Gov. Jay Inslee eased a slew of restrictions Tuesday (Oct. 6) that will allow dining indoors with friends, browsing book racks in libraries and getting served in bars a little bit later into the night.
The new rules, which come as coronavirus cases are on the rise statewide, will permit alcohol sales in bars and restaurants up to 11 p.m. in counties, like King County, that are in Phase 2 of Inslee’s four-stage reopening plan. In addition, eateries will be able to seat as many as six at a table and a requirement they all be from the same household is being eliminated.
Other guidance issued Tuesday allows movie theaters and libraries to operate at 25% capacity for counties in the second phase with theaters moving to 50% capacity in the third phase.
And, the revisions will clear a path for a resumption of some high school sports and the return of real estate open houses for small numbers of people depending on a county’s stage of reopening.
“We wanted to do target things to show we can do things in a safe way,” Inslee said at an afternoon news conference.
Youth sports is an area with some notable changes. Whether a sport is allowed, and to what degree athletes can compete, depends on a combination of the risk category for the sport as listed in the guidance and the presence of COVID in the county in which it is to take place. The latter element is determined by the number of COVID cases per 100,000 residents in a two-week span.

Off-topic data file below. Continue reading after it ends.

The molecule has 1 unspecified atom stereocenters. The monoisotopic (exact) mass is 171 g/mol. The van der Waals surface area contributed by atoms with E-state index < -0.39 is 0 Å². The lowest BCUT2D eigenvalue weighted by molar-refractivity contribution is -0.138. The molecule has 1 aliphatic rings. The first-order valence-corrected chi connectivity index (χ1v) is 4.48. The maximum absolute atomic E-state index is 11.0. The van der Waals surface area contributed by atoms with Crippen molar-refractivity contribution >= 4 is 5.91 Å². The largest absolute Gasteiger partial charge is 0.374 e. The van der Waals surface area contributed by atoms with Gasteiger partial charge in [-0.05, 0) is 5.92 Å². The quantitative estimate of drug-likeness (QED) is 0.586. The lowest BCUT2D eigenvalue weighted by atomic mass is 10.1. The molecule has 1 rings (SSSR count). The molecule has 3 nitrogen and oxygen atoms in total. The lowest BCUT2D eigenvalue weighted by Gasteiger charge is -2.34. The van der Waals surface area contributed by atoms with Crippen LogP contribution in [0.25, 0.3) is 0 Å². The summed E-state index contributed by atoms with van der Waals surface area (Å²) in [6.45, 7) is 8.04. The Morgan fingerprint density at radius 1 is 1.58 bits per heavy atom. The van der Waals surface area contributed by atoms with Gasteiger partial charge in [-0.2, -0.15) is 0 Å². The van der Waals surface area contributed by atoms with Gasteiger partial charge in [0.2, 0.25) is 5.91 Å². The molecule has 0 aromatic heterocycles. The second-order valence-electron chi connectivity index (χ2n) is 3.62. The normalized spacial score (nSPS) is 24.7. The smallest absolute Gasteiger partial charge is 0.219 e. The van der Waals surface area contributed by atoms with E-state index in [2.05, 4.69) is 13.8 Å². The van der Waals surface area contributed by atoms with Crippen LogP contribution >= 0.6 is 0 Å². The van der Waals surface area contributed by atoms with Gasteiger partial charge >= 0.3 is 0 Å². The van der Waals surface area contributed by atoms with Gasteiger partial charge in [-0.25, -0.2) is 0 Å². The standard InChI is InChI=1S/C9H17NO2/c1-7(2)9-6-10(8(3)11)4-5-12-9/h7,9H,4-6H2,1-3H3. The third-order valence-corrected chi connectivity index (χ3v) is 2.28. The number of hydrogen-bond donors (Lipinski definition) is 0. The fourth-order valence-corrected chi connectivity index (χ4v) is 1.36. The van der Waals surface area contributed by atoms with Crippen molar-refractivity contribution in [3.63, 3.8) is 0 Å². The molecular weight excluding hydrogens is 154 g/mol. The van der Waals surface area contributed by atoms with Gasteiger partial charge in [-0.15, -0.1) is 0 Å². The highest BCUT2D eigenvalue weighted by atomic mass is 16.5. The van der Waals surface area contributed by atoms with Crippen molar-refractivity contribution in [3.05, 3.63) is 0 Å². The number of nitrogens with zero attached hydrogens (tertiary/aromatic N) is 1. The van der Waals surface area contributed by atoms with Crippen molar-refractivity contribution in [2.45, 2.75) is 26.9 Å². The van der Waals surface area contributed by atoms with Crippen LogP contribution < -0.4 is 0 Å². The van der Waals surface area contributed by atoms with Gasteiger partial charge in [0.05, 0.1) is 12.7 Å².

For example, in counties with between 25 and 75 cases per 100,000, such as King County (which is at 53.9), league games will be allowed for low risk sports of tennis, swimming, and track and field, and moderate risk sports of softball, baseball, soccer and volleyball. Scrimmages and intrasquad competitions for high risk sports like football are allowed too. In all instances no spectators are allowed.
The changes come amid an uptick in the number of coronavirus cases statewide. Inslee said he’s hoping the upward surge is temporary and a result of Labor Day gatherings and people spending more time indoors due to days of smoky skies. With those past, he’s counting on residents getting “back on track knocking the numbers down again.”
“We want to recognize the progress we’ve made. We want to celebrate it,” he said of the relaxed rules. “We think it’s the right thing to do because we have found the right way to do these things safely. “
As of Oct. 6, King County has reported 23,268 positive cases of COVID-19 along with 769 deaths. Of those positive cases, the county reports that 1,673 came in the past two weeks.